Sales of previously owned U.S. homes fell for the ninth consecutive month in October, underscoring how elevated mortgage rates are sapping the housing market. All four major U.S. regions registered month-over-month and year-over-year declines.
Sales of previously owned homes declined 5.9% in October from the prior month to a seasonally adjusted annual rate of 4.43 million, the National Association of Realtors said Friday. That was slightly better than the 6.6% month-over-month decline economists surveyed by Bloomberg estimated.
Overall, sales were down 28.4% year over year.
The figures again show that the market’s abrupt slowdown that started earlier this year continues as the Federal Reserve tightens monetary policy to help reduce inflation, which is also boosting mortgage rates. The sharp increase in interest rates has upended home purchases as more would-be buyers get pushed out of the market.
“More potential homebuyers were squeezed out from qualifying for a mortgage in October as mortgage rates climbed higher,” said NAR Chief Economist Lawrence Yun. “The impact is greater in expensive areas of the country and in markets that witnessed significant home price gains in recent years.”
U.S. mortgage rates did slip below 7% this week, generating a bounce in mortgage applications.
The contract rate on a 30-year fixed mortgage rate fell to 6.61% from 7.08% the week prior, the largest weekly decline since 1981, according to Freddie Mac, after consumer and producer price growth eased in October, sending bond yields lower along with mortgage rates.
As a result, mortgage application volume for purchases swung higher by 4% last week compared with the previous week, according to the Mortgage Bankers Association’s seasonally adjusted index.
Regionally, home sales in the Northeast declined 6.6% from September, to an annual rate of 570,000 in October, down 23.0% from a year ago. In the Midwest, home sales dropped 5.3% from the previous month to an annual rate of 1,080,000 in October, falling 25.5% from the prior year.
In the South, existing-home sales declined 4.8% in October from September to an annual rate of 1,980,000, down 27.2% from this time last year. It was the same story in the West. Home sales waned 9.1% from September to an annual rate of 800,000 in October, down 37.5% from one year ago.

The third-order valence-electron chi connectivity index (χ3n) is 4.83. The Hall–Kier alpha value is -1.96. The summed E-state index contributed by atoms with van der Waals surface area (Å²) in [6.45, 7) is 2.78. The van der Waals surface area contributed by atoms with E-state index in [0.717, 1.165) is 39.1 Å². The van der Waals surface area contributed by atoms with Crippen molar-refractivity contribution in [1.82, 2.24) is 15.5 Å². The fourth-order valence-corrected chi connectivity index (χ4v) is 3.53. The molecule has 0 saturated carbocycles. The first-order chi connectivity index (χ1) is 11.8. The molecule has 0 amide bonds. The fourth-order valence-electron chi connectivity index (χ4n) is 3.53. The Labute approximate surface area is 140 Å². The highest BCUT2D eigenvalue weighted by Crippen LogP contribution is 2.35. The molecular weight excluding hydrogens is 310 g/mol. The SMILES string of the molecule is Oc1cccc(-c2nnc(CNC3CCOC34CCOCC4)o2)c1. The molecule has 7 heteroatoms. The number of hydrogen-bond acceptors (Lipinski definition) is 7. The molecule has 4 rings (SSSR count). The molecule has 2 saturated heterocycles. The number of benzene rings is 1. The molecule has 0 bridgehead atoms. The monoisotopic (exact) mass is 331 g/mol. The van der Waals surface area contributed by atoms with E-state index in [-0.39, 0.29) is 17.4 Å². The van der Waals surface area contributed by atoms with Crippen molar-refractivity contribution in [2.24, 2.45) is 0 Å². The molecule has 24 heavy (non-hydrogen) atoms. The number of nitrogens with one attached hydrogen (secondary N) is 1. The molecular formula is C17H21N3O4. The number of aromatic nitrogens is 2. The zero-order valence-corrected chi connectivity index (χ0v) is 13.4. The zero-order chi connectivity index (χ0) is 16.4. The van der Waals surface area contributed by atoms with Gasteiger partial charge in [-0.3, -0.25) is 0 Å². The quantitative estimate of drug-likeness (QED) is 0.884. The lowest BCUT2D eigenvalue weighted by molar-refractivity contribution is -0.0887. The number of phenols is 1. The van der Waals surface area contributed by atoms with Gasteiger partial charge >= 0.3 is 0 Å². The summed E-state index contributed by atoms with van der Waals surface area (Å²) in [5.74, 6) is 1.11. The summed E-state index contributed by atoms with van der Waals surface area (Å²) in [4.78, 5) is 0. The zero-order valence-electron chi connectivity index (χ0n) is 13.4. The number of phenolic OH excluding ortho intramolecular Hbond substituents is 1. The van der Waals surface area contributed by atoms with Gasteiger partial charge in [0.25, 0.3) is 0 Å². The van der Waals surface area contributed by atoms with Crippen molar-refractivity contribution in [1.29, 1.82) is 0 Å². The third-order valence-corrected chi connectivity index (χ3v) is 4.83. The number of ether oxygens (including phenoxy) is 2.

Still, the housing market overall remains cool, also discouraging would-be sellers.
The number of homes for sale declined at the end of October was 1.22 million, down 0.8% from both September and a year ago. New listings are down from a year ago, indicating the pullback from sellers to list their home.
While almost of a quarter of homes received an offer over the asking price, those on the market for more than 120 days reduced prices by an average of 15.8%, according to NAR.
Separate data out this week showed that builders are pulling back as well. The number of permits for single-family homes dropped, while homebuilder sentiment slid every month this year.
There was 3.3 months supply of homes on the market in October. Anything below 5 months of supply is considered a tight market. At the current sales pace, it would take 21 days in October to sell all homes on the market, up from 19 days in September.
Still —64% of homes sold in October were on the market for less time.
The median selling price rose 6.6% from the year before to $379,100, but is down 1.15% from the month before, marking the fourth straight month-over-month decline.
First-time buyers accounted for 28% all transactions in October, down from 29% in both September 2022 and October 2021.
Cash sales represented 26% of total sales. Investors, who typically pay in cash for a home, made up 16% of the market, down 17% from a year ago. That's up 15% from a month earlier.
Dani Romero is a reporter for Yahoo Finance. Follow her on Twitter @daniromerotv
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